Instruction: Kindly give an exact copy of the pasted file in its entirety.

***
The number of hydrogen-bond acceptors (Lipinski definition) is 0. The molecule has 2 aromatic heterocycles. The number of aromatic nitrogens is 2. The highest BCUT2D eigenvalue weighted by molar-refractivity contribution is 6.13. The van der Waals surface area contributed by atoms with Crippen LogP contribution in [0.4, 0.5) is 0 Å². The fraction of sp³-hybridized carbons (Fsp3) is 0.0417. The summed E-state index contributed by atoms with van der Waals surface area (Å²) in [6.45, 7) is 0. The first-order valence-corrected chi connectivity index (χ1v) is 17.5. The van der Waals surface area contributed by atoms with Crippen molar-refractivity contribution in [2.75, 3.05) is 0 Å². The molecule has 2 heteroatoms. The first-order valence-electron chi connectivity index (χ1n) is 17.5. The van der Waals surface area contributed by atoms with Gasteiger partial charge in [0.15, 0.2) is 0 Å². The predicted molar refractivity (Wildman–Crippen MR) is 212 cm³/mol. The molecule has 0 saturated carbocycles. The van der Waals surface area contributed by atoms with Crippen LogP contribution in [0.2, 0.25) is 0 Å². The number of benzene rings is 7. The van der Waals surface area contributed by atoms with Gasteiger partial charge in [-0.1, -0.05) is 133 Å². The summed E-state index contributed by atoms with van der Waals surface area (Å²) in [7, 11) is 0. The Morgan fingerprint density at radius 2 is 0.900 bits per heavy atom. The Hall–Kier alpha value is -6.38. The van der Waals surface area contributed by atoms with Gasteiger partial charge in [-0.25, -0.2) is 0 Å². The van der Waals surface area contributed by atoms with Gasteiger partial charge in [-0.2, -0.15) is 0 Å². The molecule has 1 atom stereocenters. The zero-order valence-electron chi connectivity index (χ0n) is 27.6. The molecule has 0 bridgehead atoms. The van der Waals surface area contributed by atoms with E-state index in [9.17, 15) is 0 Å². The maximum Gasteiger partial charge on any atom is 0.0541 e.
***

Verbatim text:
The number of hydrogen-bond acceptors (Lipinski definition) is 0. The molecule has 2 aromatic heterocycles. The number of aromatic nitrogens is 2. The highest BCUT2D eigenvalue weighted by molar-refractivity contribution is 6.13. The van der Waals surface area contributed by atoms with Crippen LogP contribution in [0.4, 0.5) is 0 Å². The fraction of sp³-hybridized carbons (Fsp3) is 0.0417. The summed E-state index contributed by atoms with van der Waals surface area (Å²) in [6.45, 7) is 0. The first-order valence-corrected chi connectivity index (χ1v) is 17.5. The van der Waals surface area contributed by atoms with Crippen molar-refractivity contribution in [2.75, 3.05) is 0 Å². The molecule has 2 heteroatoms. The first-order valence-electron chi connectivity index (χ1n) is 17.5. The van der Waals surface area contributed by atoms with Gasteiger partial charge in [0.15, 0.2) is 0 Å². The predicted molar refractivity (Wildman–Crippen MR) is 212 cm³/mol. The molecule has 0 saturated carbocycles. The van der Waals surface area contributed by atoms with Crippen LogP contribution in [0.2, 0.25) is 0 Å². The number of benzene rings is 7. The van der Waals surface area contributed by atoms with Gasteiger partial charge in [-0.1, -0.05) is 133 Å². The summed E-state index contributed by atoms with van der Waals surface area (Å²) in [7, 11) is 0. The Morgan fingerprint density at radius 2 is 0.900 bits per heavy atom. The Hall–Kier alpha value is -6.38. The van der Waals surface area contributed by atoms with Gasteiger partial charge in [-0.25, -0.2) is 0 Å². The van der Waals surface area contributed by atoms with Gasteiger partial charge in [-0.2, -0.15) is 0 Å². The molecule has 1 atom stereocenters. The zero-order valence-electron chi connectivity index (χ0n) is 27.6. The molecule has 0 bridgehead atoms. The van der Waals surface area contributed by atoms with E-state index in [9.17, 15) is 0 Å². The maximum Gasteiger partial charge on any atom is 0.0541 e.